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PM pledges $50 million to strengthen, protect biodiversity

PM pledges $50 million to strengthen, protect biodiversity

Prime Minister Manmohan Singh launches "the Hyderabad Pledge" and announced that his government had decided to earmark $50 million "to strengthen the institutional mechanism for biodiversity conservation in India."

E. Kumar Sharma
E. Kumar Sharma
Prime Minister Manmohan Singh on Tuesday launched "the Hyderabad Pledge" and announced that his government had decided to earmark $50 million "to strengthen the institutional mechanism for biodiversity conservation in India."  

Inaugurating a high level segment of the 11th Conference of Parties to the Convention on Biological diversity Conference in Hyderabad, the first such conference to be held since the launch of the United Nations 'Decade of biodiversity' last year, he said: "We will use these funds to enhance the technical and human capabilities of our national and state mechanisms to attain the Convention on biological diversity objectives." He also said funds had been earmarked to promote similar capacity building in other developing countries.

India is currently the president of the Conference of Parties to the Convention on Biological diversity.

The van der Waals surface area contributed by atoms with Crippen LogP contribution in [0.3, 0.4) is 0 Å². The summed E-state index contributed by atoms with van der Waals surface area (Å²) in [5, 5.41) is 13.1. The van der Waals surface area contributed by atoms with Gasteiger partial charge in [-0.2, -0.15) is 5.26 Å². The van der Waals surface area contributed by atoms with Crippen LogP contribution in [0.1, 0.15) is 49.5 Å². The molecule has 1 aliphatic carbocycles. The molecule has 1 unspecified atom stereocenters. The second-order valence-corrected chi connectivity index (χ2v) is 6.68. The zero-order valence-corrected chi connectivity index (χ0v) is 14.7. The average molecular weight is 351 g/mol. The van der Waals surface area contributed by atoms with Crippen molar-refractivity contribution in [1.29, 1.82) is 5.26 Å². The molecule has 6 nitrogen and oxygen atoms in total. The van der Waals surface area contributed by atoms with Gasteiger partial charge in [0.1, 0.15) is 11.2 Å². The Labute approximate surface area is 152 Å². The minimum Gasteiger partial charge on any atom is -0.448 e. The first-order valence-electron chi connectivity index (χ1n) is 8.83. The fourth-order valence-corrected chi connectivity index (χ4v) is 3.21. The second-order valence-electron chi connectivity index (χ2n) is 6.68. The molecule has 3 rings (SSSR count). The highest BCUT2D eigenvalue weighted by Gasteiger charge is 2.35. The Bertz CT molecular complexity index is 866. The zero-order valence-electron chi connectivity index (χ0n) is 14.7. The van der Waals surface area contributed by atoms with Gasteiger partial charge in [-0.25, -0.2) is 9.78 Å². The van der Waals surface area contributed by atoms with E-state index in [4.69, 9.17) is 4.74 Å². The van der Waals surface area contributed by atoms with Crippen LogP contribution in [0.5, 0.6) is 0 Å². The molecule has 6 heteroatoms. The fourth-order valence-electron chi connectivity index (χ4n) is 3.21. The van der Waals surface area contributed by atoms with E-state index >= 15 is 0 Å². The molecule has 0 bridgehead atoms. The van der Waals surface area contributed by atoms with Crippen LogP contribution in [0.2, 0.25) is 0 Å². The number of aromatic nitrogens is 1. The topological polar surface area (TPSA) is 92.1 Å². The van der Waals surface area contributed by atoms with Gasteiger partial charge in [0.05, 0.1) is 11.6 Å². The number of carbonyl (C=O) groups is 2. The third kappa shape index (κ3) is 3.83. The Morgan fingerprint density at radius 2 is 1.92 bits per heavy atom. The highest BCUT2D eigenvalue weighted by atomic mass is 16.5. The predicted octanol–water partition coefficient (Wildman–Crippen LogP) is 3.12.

"Despite global efforts, the 2010 biodiversity target we had set ourselves under the Convention on biological diversity was not fully met," said Singh. "This situation needs to change." The critical issue, he said, was " how to mobilise the necessary financial, technical and human resources, particularly the incubation, sharing and transfer of technology."

He said India had tried a unique approach to protect traditional knowledge by establishing a "Traditional knowledge digital library." This database, he said, "has 34 million pages of information in five international languages in formats easily accessible by patent examiners. This library promotes the objectives of the Nagoya Protocol on the issue of protection of codified traditional knowledge systems such as Ayurveda."

He also pointed out that "despite the pressure on land in our densely populated country, India has designated a total of 605 protected areas, covering approximately 4.74 per cent of the total geographical area of the country, in a network of national parks, wildlife sanctuaries and conservation reserves." The challenge, going forward, he felt, was "to develop new models of inclusive conservation."